Like many revivals, this revival began in a sequestered area where it was nursed along for weeks among the silence of the hills. The fire spread from hamlet to hamlet, and for months was only a report to the larger towns. Jones found a comrade in the Rev. David Morgan, who was a Calvinistic Methodist preacher. They preached prayer, practiced prayer, and seemed to compel it.
Interestingly, there was no special gift in either of these men that marked them out for the work that God had called them to do. Jones’ health eventually broke down, and Morgan returned to the rank of ordinary preachers after this season of blessing. However, during the revival, they swept every audience into prayer. The churches of all denominations were moved to the core. Very few districts were left unvisited by the power of God, and the revival produced a blessing that lasts in the memory of the Welsh national consciousness.
I cannot pretend to have attempted more than to point out in this series of memorable dates and episodes the arches of the bridge spanning the gulf of the generations. These accounts prove the proneness of Wales to revival.
It is not too much to say that an air of wistfulness pervades the land at almost all times--either in memory of a past revival or in prospect of a coming revival. It is either a charmed memory or else it is a sorrowing, deepening appeal: “It is time for Thee, Lord, to work: for they have made void Thy law” (Psalm 119:126).
This wistfulness, on occasions, becomes almost, if not altogether, prophetic. Some four years before the height of the present revival of 1904, a saintly old man on his deathbed remarked that a mighty revival would visit the land before long: “And mark my words, it will come this time from the south; the former came from the direction of the north [referring to 1859-1860], but the next will be from the south.” This was his interpretation of a vision he had seen of white horses traveling northward from the south.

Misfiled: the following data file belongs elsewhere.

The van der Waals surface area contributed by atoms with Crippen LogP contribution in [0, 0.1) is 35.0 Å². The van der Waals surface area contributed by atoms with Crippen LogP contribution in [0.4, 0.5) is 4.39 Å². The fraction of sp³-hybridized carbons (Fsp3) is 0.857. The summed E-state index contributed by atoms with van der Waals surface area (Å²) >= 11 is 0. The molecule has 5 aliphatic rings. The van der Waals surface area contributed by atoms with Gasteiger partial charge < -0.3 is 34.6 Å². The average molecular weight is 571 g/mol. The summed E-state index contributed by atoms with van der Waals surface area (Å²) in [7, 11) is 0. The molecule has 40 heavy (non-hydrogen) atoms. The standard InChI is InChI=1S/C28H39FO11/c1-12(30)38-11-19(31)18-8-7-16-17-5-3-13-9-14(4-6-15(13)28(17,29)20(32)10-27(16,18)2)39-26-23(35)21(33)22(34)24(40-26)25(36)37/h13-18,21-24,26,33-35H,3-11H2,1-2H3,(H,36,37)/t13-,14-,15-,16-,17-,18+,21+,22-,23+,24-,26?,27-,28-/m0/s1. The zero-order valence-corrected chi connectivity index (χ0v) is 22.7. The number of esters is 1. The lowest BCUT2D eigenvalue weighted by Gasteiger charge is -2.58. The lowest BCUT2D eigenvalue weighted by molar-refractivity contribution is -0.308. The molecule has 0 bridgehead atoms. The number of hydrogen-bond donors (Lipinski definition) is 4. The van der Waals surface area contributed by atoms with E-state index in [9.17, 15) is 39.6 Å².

Similarly, one evening in August, 1904, I was returning home from a service in a village chapel. Suddenly, my companion made a remarkable statement: “Do you know, I think we are very near something very wonderful? Some great things are going to happen in the churches very soon!” He could not explain to me why he cherished this assured hope. He felt it, he said. I was interested and moved at the time, but much more so when the first news of the revival came three months later.
Finally, the late Dean Howell published a kind of New Year’s epistle to the nation in 1903. In it he dwelt solemnly on the fact that either a revival must come soon or else the nation would turn its back on God. He predicted that Wales was about to pass through a chill and wasting period of spiritual indifference and defeat unless God in His mercy visited them with His presence.
“Take note,” he wrote. “If I knew this to be my last message to my fellow countrymen before I am summoned to judgment, this is what I would say--the chief need of my beloved nation at this moment is a spiritual revival through a powerful outpouring of the Holy Ghost.” He died January 15th just as his letter was being read by the nation and only months before revival once again came to Wales.
Taken from the book, Glory Filled the Land: A Trilogy on the Welsh Revival of 1904-1905, by H. Elvet Lewis, G. Campbell Morgan, and I. V. Neprash. Published by International Awakening Press, 1989.